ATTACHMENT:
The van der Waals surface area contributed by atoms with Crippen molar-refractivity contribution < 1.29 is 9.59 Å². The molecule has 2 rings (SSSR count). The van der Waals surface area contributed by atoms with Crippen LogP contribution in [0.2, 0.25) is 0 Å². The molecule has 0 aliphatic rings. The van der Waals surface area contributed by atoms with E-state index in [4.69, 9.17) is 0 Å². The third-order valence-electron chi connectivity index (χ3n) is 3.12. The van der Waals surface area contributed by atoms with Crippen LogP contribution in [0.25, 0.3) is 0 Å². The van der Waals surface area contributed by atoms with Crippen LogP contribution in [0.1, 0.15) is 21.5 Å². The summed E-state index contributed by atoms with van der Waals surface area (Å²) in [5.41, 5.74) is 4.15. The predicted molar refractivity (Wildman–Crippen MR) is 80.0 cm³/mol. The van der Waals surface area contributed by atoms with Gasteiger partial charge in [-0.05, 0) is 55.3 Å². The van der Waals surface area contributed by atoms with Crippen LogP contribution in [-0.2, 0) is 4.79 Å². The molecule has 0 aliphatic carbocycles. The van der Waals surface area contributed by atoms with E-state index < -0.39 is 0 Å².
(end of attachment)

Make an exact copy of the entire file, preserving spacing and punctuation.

The van der Waals surface area contributed by atoms with Crippen molar-refractivity contribution < 1.29 is 9.59 Å². The molecule has 2 rings (SSSR count). The van der Waals surface area contributed by atoms with Crippen LogP contribution in [0.2, 0.25) is 0 Å². The molecule has 0 aliphatic rings. The van der Waals surface area contributed by atoms with E-state index in [4.69, 9.17) is 0 Å². The third-order valence-electron chi connectivity index (χ3n) is 3.12. The van der Waals surface area contributed by atoms with Crippen LogP contribution in [0.25, 0.3) is 0 Å². The van der Waals surface area contributed by atoms with Crippen LogP contribution in [0.1, 0.15) is 21.5 Å². The summed E-state index contributed by atoms with van der Waals surface area (Å²) in [5.41, 5.74) is 4.15. The predicted molar refractivity (Wildman–Crippen MR) is 80.0 cm³/mol. The van der Waals surface area contributed by atoms with Gasteiger partial charge in [-0.05, 0) is 55.3 Å². The van der Waals surface area contributed by atoms with Crippen LogP contribution in [-0.2, 0) is 4.79 Å². The molecule has 0 aliphatic carbocycles. The van der Waals surface area contributed by atoms with E-state index < -0.39 is 0 Å².